In Maryland, it is very challenging to set aside a Marital Settlement Agreement, commonly also known as a Separation Agreement or Separation and Property Settlement Agreement (hereinafter referred to as “Separation Agreement”). While there are numerous ways to attack a Maryland Separation Agreement, the likelihood of success is low, primarily because under Maryland law Separation Agreements are presumptively valid. The law presumes that every adult has the capacity to enter into a valid contract, and a Separation Agreement is considered a contract in Maryland.
The spouse attacking the Separation Agreement has the burden of proving that it should be set aside. If the Separation Agreement was obtained by fraud, duress, undue influence, or collusion, it will not be enforceable. Also, if the terms of the Separation Agreement shock the conscience of the court, the court may refuse to enforce it or may limit the application of any unconscionable terms.
To establish fraud, the attacking spouse must prove that the other spouse either concealed or misrepresented a material fact in order to induce him or her to enter into the Separation Agreement. Duress, coercion, and undue influence are proven by showing that the spouse attacking the Separation Agreement was compelled by the other spouse to do something that he or she wouldn’t otherwise have done.
If a spouse can convince the court that, due to force, threats, or coercive promises, he or she was unable to exert his or her free will with regard to consenting to the terms of the Separation Agreement, then he or she may be able to establish duress, coercion, or undue influence and have the Separation Agreement set aside. It is likely that the only evidence of these types of wrongdoing is the attacking spouse’s testimony, which probably will be contradicted by the other spouse’s testimony.
Another attack to a Maryland Separation Agreement is that its terms are unconscionable. In other words, the Separation Agreement is shockingly one-sided. For example, Maryland appellate courts have found separation agreements inequitable where one spouse received less than two percent of the total assets.
The attacking spouse also may claim incompetence or lack of capacity to contract. In a recent Maryland Court of Special Appeals case, the wife claimed she was incompetent based on her mental distress and her long history of bi-polar disorder. Ultimately, the Court found no evidence of permanent incompetence or incompetence at the time the wife signed the Separation Agreement. Because she had maintained employment, controlled her own checking account, made her own car payments, and entered into a contract to purchase real property, the Court deemed her competent to enter into the Maryland Separation Agreement.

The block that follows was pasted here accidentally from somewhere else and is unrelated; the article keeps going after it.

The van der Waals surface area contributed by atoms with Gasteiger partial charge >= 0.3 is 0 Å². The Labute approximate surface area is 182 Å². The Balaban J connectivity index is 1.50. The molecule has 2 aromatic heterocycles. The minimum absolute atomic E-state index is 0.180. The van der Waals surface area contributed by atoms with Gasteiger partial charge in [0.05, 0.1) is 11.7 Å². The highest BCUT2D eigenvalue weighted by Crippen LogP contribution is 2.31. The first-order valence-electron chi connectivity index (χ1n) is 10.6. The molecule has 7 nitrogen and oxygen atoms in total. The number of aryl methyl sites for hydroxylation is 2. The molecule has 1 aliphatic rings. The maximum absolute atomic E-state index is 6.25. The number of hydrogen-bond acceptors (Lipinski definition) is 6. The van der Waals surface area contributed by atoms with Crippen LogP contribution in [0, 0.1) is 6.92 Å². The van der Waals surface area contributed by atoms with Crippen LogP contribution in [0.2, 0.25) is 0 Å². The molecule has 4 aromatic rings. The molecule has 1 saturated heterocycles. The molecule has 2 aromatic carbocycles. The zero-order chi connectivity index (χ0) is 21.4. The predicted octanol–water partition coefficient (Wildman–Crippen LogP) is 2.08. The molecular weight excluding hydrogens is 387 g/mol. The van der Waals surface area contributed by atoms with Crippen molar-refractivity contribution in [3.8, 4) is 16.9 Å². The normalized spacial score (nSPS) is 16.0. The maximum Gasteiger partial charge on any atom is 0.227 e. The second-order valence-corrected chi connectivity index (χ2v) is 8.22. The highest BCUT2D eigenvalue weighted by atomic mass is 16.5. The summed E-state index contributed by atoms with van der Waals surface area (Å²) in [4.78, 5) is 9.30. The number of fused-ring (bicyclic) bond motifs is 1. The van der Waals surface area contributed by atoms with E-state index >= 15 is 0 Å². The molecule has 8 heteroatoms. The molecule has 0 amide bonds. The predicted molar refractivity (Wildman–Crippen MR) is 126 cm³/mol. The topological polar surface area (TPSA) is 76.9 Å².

If the attacking spouse can establish the existence of a “confidential relationship” between the spouses, then the burden shifts to the spouse who seeks enforcement of the Separation Agreement to establish its fairness and reasonableness. A confidential relationship occurs when one person reasonably expects the other to act in his or her best interests. The existence of a confidential relationship imposes a duty on the relied upon spouse to act fairly.
Establishing a confidential relationship will depend upon the facts. Some factors considered in determining whether a confidential relationship exists are age, intelligence, mental condition, education, business acumen, health, and degree of dependence on the other spouse. If the spouse who seeks to set aside the Maryland Separation Agreement is vulnerable, easily manipulated, poorly educated, unsophisticated, trusting, or in poor physical or mental health, there may be a greater likelihood of establishing a confidential relationship. There may be a greater chance that a confidential relationship exists if the attacking spouse has no (or little) familiarity with the marital assets, investments, expenses, and other financial matters.
Conversely, if the attacking spouse sought even minor changes to the Separation Agreement before it was signed, that action likely decreases the chances that a court will find the existence of a confidential relationship because that spouse demonstrated a lack of reliance on the other spouse to do what is fair by negotiating terms. If a confidential relationship is established, that merely shifts the burden to the relied upon spouse to prove the fairness and reasonableness of the Separation Agreement. No reported Maryland case has held that the existence of a confidential relationship alone is sufficient to set aside a Maryland Separation Agreement.
Furthermore, the spouse seeking to invalidate a Maryland Separation Agreement may have waived that right by accepting benefits under it. Once the spouse suspects a basis to set aside the Separation Agreement, he or she must stop accepting benefits under the Separation Agreement in order to improve the likelihood of setting it aside.
Contact our Maryland divorce lawyers (301-309-9002; email@example.com) for an appointment if you are seeking experienced representation for reaching a Separation Agreement or an aggressive Maryland lawyer to represent you in your divorce case.